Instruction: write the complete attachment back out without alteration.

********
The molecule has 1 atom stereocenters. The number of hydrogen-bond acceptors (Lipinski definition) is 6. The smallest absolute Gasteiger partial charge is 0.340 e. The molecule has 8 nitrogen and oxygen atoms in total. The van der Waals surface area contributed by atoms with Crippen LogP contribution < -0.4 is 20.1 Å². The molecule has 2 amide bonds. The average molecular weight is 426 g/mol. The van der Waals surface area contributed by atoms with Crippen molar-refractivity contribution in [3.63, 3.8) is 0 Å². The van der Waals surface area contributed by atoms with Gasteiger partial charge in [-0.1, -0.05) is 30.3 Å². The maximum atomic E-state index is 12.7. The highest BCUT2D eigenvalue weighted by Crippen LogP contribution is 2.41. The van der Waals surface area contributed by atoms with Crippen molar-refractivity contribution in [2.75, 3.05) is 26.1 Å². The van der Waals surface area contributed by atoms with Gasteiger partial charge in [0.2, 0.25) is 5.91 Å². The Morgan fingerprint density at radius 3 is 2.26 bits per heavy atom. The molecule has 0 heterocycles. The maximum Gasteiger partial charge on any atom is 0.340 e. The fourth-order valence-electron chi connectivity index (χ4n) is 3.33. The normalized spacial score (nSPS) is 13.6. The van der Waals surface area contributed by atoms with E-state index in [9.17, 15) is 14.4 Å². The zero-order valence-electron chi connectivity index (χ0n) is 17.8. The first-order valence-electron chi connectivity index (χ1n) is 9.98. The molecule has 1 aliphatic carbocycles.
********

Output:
The molecule has 1 atom stereocenters. The number of hydrogen-bond acceptors (Lipinski definition) is 6. The smallest absolute Gasteiger partial charge is 0.340 e. The molecule has 8 nitrogen and oxygen atoms in total. The van der Waals surface area contributed by atoms with Crippen LogP contribution < -0.4 is 20.1 Å². The molecule has 2 amide bonds. The average molecular weight is 426 g/mol. The van der Waals surface area contributed by atoms with Crippen molar-refractivity contribution in [3.63, 3.8) is 0 Å². The van der Waals surface area contributed by atoms with Gasteiger partial charge in [-0.1, -0.05) is 30.3 Å². The maximum atomic E-state index is 12.7. The highest BCUT2D eigenvalue weighted by Crippen LogP contribution is 2.41. The van der Waals surface area contributed by atoms with Crippen molar-refractivity contribution in [2.75, 3.05) is 26.1 Å². The van der Waals surface area contributed by atoms with Gasteiger partial charge in [0.2, 0.25) is 5.91 Å². The Morgan fingerprint density at radius 3 is 2.26 bits per heavy atom. The molecule has 0 heterocycles. The maximum Gasteiger partial charge on any atom is 0.340 e. The fourth-order valence-electron chi connectivity index (χ4n) is 3.33. The normalized spacial score (nSPS) is 13.6. The van der Waals surface area contributed by atoms with E-state index in [9.17, 15) is 14.4 Å². The zero-order valence-electron chi connectivity index (χ0n) is 17.8. The first-order valence-electron chi connectivity index (χ1n) is 9.98. The molecule has 1 aliphatic carbocycles.